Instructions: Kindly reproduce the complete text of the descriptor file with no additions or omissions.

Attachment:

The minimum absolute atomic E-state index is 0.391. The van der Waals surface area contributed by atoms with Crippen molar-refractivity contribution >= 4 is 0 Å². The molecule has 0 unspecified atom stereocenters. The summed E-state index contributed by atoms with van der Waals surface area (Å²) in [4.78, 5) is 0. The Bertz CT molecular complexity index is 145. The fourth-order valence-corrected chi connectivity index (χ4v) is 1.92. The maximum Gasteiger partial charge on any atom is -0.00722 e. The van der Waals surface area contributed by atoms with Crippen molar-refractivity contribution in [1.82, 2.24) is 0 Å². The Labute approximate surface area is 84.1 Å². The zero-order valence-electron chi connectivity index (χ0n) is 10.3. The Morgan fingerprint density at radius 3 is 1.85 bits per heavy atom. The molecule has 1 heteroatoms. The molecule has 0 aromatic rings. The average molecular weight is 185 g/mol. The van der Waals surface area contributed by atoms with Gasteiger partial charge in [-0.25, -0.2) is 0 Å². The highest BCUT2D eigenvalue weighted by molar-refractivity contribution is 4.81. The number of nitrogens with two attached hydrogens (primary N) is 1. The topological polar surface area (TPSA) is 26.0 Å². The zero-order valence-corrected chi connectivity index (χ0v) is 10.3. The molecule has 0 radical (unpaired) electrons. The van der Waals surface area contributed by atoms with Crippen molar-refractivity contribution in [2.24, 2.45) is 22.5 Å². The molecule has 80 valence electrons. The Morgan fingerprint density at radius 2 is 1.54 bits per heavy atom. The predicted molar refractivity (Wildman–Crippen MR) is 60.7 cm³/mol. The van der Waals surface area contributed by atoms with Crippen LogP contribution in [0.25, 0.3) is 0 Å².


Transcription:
The minimum absolute atomic E-state index is 0.391. The van der Waals surface area contributed by atoms with Crippen molar-refractivity contribution >= 4 is 0 Å². The molecule has 0 unspecified atom stereocenters. The summed E-state index contributed by atoms with van der Waals surface area (Å²) in [4.78, 5) is 0. The Bertz CT molecular complexity index is 145. The fourth-order valence-corrected chi connectivity index (χ4v) is 1.92. The maximum Gasteiger partial charge on any atom is -0.00722 e. The van der Waals surface area contributed by atoms with Crippen molar-refractivity contribution in [1.82, 2.24) is 0 Å². The Labute approximate surface area is 84.1 Å². The zero-order valence-electron chi connectivity index (χ0n) is 10.3. The Morgan fingerprint density at radius 3 is 1.85 bits per heavy atom. The molecule has 1 heteroatoms. The molecule has 0 aromatic rings. The average molecular weight is 185 g/mol. The van der Waals surface area contributed by atoms with Gasteiger partial charge in [-0.25, -0.2) is 0 Å². The highest BCUT2D eigenvalue weighted by molar-refractivity contribution is 4.81. The number of nitrogens with two attached hydrogens (primary N) is 1. The topological polar surface area (TPSA) is 26.0 Å². The zero-order valence-corrected chi connectivity index (χ0v) is 10.3. The molecule has 0 radical (unpaired) electrons. The van der Waals surface area contributed by atoms with Crippen molar-refractivity contribution in [2.24, 2.45) is 22.5 Å². The molecule has 80 valence electrons. The Morgan fingerprint density at radius 2 is 1.54 bits per heavy atom. The predicted molar refractivity (Wildman–Crippen MR) is 60.7 cm³/mol. The van der Waals surface area contributed by atoms with Crippen LogP contribution in [0.25, 0.3) is 0 Å².